The Miracle That Wasn't Acknowledged…Enough
I waited until after Yom Yerushalayim, Jerusalem Day, to write this. The holiday on the 28th of Iyar celebrates the reunification of Jerusalem in the 1967, Six Day War. I remember the dread in the weeks before the war, and the sense that Israel was alone except for God. We gathered in Yeshiva everyday to cry out our hearts to God. Some of my father’s students flew to Israel to take care of basic needs while all the reservists were at the numerous fronts.
The joy we experienced when Israel recaptured the Old City of Jerusalem was indescribable. We were all convinced that God had intervened in a miracle as spectacular as the Splitting of the Sea. We were walking on air. We had no doubt that the Messiah was coming.
Tens of thousands of Israelis streamed into Jerusalem, many for the first time in their lives. They, too, believed that a great miracle had occurred and wanted to share in the joy of all Jews from all over the world. When they arrived in the Jerusalem central bus station they saw signs declaring; “This Was Not A Miracle.” The Signs had been placed by people who reject the State of Israel and consider it an affront to God.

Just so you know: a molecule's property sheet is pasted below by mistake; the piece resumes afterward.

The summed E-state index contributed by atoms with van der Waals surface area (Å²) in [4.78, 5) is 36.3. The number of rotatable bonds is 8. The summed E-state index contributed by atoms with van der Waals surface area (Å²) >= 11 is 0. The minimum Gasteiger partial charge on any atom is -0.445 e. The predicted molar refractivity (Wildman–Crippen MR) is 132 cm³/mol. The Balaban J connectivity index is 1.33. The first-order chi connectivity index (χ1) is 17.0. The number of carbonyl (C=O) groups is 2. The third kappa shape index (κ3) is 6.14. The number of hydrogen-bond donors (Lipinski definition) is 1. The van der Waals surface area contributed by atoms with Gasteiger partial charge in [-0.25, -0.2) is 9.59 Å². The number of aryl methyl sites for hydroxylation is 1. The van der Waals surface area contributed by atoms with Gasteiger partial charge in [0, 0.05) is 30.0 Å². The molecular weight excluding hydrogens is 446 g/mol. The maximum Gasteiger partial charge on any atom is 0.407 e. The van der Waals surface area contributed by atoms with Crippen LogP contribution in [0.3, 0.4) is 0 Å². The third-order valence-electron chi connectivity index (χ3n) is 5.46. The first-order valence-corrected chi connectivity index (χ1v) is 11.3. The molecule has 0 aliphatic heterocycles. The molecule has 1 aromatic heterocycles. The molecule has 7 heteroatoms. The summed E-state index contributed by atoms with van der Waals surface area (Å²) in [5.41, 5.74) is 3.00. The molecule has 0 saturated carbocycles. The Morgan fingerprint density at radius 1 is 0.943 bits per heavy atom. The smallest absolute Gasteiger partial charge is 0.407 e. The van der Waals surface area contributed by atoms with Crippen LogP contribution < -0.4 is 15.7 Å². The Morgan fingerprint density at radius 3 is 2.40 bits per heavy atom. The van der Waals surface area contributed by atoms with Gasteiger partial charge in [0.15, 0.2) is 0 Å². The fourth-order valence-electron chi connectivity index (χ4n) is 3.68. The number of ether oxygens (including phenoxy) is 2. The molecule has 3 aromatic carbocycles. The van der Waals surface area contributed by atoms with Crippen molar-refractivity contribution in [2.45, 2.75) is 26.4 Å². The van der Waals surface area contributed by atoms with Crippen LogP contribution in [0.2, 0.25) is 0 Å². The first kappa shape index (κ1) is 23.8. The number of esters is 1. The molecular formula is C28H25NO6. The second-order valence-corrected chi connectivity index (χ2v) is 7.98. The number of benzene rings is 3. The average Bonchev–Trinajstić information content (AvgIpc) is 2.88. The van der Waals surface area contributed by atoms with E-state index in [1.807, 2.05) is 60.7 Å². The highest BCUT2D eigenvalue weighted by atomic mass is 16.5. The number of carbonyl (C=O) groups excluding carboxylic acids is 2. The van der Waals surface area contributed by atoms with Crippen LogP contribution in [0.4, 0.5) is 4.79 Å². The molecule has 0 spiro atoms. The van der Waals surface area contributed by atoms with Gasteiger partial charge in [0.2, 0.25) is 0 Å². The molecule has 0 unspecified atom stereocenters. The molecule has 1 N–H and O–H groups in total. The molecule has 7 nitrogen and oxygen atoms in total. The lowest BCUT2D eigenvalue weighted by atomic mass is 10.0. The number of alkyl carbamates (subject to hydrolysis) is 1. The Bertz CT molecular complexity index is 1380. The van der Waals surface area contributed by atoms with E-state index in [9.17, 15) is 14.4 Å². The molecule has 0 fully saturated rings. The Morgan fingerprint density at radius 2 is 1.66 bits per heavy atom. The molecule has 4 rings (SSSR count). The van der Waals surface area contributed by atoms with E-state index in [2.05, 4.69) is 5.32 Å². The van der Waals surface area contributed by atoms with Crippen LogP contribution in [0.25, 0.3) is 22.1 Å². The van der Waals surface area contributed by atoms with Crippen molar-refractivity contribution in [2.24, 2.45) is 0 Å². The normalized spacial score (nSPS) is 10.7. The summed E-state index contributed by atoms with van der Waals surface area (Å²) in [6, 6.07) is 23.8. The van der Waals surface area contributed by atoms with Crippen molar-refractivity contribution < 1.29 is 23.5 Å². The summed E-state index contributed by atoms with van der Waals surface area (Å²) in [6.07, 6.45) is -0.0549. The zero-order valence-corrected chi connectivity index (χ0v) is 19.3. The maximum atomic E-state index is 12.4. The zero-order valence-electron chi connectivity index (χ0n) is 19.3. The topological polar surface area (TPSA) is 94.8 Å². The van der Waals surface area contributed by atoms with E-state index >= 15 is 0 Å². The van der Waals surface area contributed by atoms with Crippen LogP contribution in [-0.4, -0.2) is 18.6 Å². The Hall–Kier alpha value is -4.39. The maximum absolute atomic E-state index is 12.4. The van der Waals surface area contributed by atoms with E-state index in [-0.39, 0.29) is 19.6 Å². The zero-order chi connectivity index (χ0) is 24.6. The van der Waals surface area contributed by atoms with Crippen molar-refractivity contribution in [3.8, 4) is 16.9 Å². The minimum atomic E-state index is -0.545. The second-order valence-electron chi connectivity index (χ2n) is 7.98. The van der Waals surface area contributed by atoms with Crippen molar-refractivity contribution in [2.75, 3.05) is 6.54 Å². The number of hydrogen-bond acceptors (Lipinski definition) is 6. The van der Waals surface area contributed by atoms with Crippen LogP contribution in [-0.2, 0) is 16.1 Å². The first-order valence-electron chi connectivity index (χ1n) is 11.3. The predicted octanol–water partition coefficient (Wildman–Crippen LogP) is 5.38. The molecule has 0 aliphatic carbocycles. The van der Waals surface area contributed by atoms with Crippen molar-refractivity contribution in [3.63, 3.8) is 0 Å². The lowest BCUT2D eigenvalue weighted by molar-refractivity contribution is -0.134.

Many of us were furious. How could anyone do that?
More than 40 years later, I wonder how many of us truly believed that it was a miracle. Some communities recite Hallel and consider Yom Yerushalayim to be a Holy Day. Many communities do not even know that there is such a holiday celebrated by communities all over the world.
My question is: How should we respond to such a great miracle? Would even greater miracles have happened if we all responded to this world changing event by acknowledging the miracle? If we had said to God, “We are listening. We acknowledge what You did for us,” would He have responded with more such, or even greater miracles?
I passionately believe in our relationship with God, and that we determine the level of His involvement by our responses. Was our response enough? Should we not have united, all of us, in celebrating Yom Yerushalayim, reaching a much higher level of relationship?
I dare not challenge the decisions of Rabbis so much greater, wiser and holier than I. However, my heart pains me. I am convinced that we lost an opportunity.
I cry for you, Jerusalem, not only because you have yet to be fully restored. I weep for you Jerusalem because I suspect that we could have and can do more to reach out to God in such a way that He will rebuild you as never before.
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